“Dad, I need you to build a website for me. I am starting a business and I am going to make a lot of money selling my products online.”
I nodded my head and asked her if she had a name for her business. She told me it was “New Invented Jewelry.” I nodded my head again and asked her if she had tried googling the name to see what sort of competition was out there.
I already knew the answer and what we would find but I didn’t want to start the conversation by throwing cold water on her dreams. Instead I asked her to walk to the computer with me and suggested that we try to figure out what expectations were realistic for her new venture.
Unrealistic expectations kill blogs, businesses and dreams. I have had multiple conversations with people who are shocked by how many people aren’t reading their blogs. The conversation isn’t limited to those who do business online or to people who run personal blogs. More than a few people have told me they believe if you write it they will come is a realistic approach to online success.
I try not to be obnoxious or harsh in my response. I don’t believe there is one approach that is successful so I won’t fault people who do things differently than I do, but I do wonder about people who believe Internet Mythology.
And this idea of “if you write it they will come” is Internet Mythology.
Very few new bloggers or online businesses will see the sort of immediate success that is suggested by this mythology that so many promote.
I suppose that you could say this mythology plays a role in my creating some of my more colorful headlines. Posts like Cheaper Than A $5 Whore With Less Risk of Infection, Things Bloggers Say During Sex and 69 Reasons Why Fathers Make Better Lovers are all suggestive but they are not as lurid and lascivious as they sound.
I play with headlines and complain about a society that prizes short attention spans and instant gratification. I use words like insouciant and defenestrate because they please me and I write first for me and then for you.
Sometimes I play it straight because I wonder if it will raise engagement levels. Since I haven’t conducted a scientific study I am not entirely sure about it. My gut says it is not entirely true. There is a low barrier to entry in blogging and the noise level is enormous.
What Distinguishes Our Posts From Everyone Else?
The obvious answer is how well it is written and whether the information is valuable to the readers. But I tend to focus on voice, passion and personality. Bloggers who put some of themselves into their words do better, at least with me they do.
I like reading posts that aren’t sterile and devoid of feeling. This isn’t a medical treatise, contract or financial report. It is a conversation between friends. It is a backyard barbecue that I host.
So I write and write and write and then I write some more.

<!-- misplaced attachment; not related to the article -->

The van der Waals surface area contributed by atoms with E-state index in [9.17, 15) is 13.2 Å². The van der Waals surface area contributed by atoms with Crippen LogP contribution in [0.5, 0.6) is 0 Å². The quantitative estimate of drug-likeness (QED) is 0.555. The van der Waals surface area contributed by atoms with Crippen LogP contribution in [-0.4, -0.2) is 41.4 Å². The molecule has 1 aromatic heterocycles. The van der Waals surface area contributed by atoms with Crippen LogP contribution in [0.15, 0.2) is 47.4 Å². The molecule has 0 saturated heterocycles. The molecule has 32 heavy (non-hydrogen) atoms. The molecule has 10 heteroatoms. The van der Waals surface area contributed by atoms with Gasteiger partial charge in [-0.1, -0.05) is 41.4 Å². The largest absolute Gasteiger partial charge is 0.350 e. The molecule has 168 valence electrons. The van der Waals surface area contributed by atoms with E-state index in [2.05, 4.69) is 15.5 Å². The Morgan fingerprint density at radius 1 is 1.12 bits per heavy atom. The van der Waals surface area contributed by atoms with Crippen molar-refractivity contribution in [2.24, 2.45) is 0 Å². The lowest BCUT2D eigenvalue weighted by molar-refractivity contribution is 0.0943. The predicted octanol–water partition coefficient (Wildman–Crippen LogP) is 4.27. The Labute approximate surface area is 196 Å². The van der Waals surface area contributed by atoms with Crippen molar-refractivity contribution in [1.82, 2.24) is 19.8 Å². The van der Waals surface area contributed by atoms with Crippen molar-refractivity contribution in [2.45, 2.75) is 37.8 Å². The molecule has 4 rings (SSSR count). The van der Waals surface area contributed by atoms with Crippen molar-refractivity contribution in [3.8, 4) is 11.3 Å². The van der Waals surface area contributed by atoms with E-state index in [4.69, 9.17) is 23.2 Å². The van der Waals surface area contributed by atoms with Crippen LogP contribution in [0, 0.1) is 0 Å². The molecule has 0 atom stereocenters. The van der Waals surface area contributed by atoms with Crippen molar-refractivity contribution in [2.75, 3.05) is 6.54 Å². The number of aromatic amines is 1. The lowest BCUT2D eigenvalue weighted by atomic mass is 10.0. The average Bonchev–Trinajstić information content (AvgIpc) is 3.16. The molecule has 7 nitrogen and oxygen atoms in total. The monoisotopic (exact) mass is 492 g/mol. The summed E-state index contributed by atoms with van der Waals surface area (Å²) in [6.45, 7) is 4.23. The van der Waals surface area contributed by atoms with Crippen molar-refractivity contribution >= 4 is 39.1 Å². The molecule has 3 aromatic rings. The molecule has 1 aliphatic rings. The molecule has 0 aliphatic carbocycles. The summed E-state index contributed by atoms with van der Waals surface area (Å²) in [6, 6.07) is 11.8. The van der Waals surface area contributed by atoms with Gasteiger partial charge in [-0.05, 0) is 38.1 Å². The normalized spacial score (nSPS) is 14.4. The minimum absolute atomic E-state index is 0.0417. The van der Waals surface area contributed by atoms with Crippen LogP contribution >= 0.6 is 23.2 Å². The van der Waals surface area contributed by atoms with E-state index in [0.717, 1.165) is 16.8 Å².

Writing is a skill that improves with practice and so is storytelling.
Part of the reason I take part in prompts like those you find here is because it provides a consistent opportunity to practice my storytelling. And part of it is there are stories locked inside of me that are begging to be told.
Where is Your Focus?
This dark eyed beauty of mine is on the verge of turning eight. If you stick around you’ll get a chance to read the post I write to/about her. I do it every year because I like chronicling the lives of my children.
It is natural. I am a father. I am a dad blogger. There are a ton of parents who read this blog. If I write about my experience with Nintendo people ask questions about what games are appropriate for kids and which aren’t.
Some of the most heavily trafficked posts here are about mean moms and whether children should be on Facebook. With my oldest about to hit middle school I am sure I’ll start talking about dating, drugs and sex as it relates to kids his age.
But that doesn’t mean that I can’t integrate writing, marketing and social media into the mix. Nor does it mean that I can’t use some of the discussions with the kids as launch pads for discussions or examples.
When my favorite girl and I reached the computer she was shocked by how many people had the same idea she had. She couldn’t believe how many competitors were out there. So we had a very short conversation about whether it made sense to try to compete and what she might need to do to be successful.
It made for a very good teaching moment.I think one of my favorite moments was talking about the joy of the journey and how you can start out in one place and end up somewhere entirely different.
When she asked me if it has ever happened to me I looked at her and said it is happening right now. Stay tuned, things are afoot. More on that to come, for now it is time for your friend Jack to get some sleep. It is 2:30 AM and morning comes far too soon.